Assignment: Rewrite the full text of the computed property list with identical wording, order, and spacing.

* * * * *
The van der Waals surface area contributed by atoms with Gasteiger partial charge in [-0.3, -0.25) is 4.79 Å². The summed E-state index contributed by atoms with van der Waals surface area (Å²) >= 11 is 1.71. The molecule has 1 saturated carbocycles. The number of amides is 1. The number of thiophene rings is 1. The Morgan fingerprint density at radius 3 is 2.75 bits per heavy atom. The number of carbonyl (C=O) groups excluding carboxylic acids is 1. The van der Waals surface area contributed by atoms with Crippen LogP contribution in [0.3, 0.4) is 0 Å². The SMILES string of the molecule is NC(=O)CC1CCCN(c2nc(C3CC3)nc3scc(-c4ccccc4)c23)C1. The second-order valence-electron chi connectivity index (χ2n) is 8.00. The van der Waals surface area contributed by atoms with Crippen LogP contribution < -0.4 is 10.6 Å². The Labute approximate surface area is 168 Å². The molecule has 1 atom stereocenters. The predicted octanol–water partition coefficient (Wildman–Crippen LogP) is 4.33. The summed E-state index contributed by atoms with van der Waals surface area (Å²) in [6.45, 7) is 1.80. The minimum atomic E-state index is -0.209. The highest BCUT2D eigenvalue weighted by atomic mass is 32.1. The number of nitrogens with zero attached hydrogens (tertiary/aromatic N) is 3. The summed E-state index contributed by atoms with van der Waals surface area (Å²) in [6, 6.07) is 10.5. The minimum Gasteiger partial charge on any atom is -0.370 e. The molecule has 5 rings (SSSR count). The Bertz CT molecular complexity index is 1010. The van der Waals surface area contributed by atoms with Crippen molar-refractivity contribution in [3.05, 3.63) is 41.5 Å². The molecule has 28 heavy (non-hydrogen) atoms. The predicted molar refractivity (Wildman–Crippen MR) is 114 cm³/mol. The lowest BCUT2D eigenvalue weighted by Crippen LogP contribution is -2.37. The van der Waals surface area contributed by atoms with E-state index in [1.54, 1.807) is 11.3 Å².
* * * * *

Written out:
The van der Waals surface area contributed by atoms with Gasteiger partial charge in [-0.3, -0.25) is 4.79 Å². The summed E-state index contributed by atoms with van der Waals surface area (Å²) >= 11 is 1.71. The molecule has 1 saturated carbocycles. The number of amides is 1. The number of thiophene rings is 1. The Morgan fingerprint density at radius 3 is 2.75 bits per heavy atom. The number of carbonyl (C=O) groups excluding carboxylic acids is 1. The van der Waals surface area contributed by atoms with Crippen LogP contribution in [0.3, 0.4) is 0 Å². The SMILES string of the molecule is NC(=O)CC1CCCN(c2nc(C3CC3)nc3scc(-c4ccccc4)c23)C1. The second-order valence-electron chi connectivity index (χ2n) is 8.00. The van der Waals surface area contributed by atoms with Crippen LogP contribution < -0.4 is 10.6 Å². The Labute approximate surface area is 168 Å². The molecule has 1 atom stereocenters. The predicted octanol–water partition coefficient (Wildman–Crippen LogP) is 4.33. The summed E-state index contributed by atoms with van der Waals surface area (Å²) in [6.45, 7) is 1.80. The minimum atomic E-state index is -0.209. The highest BCUT2D eigenvalue weighted by atomic mass is 32.1. The number of nitrogens with zero attached hydrogens (tertiary/aromatic N) is 3. The summed E-state index contributed by atoms with van der Waals surface area (Å²) in [6, 6.07) is 10.5. The minimum Gasteiger partial charge on any atom is -0.370 e. The molecule has 5 rings (SSSR count). The Bertz CT molecular complexity index is 1010. The van der Waals surface area contributed by atoms with Crippen molar-refractivity contribution in [3.05, 3.63) is 41.5 Å². The molecule has 28 heavy (non-hydrogen) atoms. The predicted molar refractivity (Wildman–Crippen MR) is 114 cm³/mol. The lowest BCUT2D eigenvalue weighted by Crippen LogP contribution is -2.37. The van der Waals surface area contributed by atoms with E-state index in [1.54, 1.807) is 11.3 Å².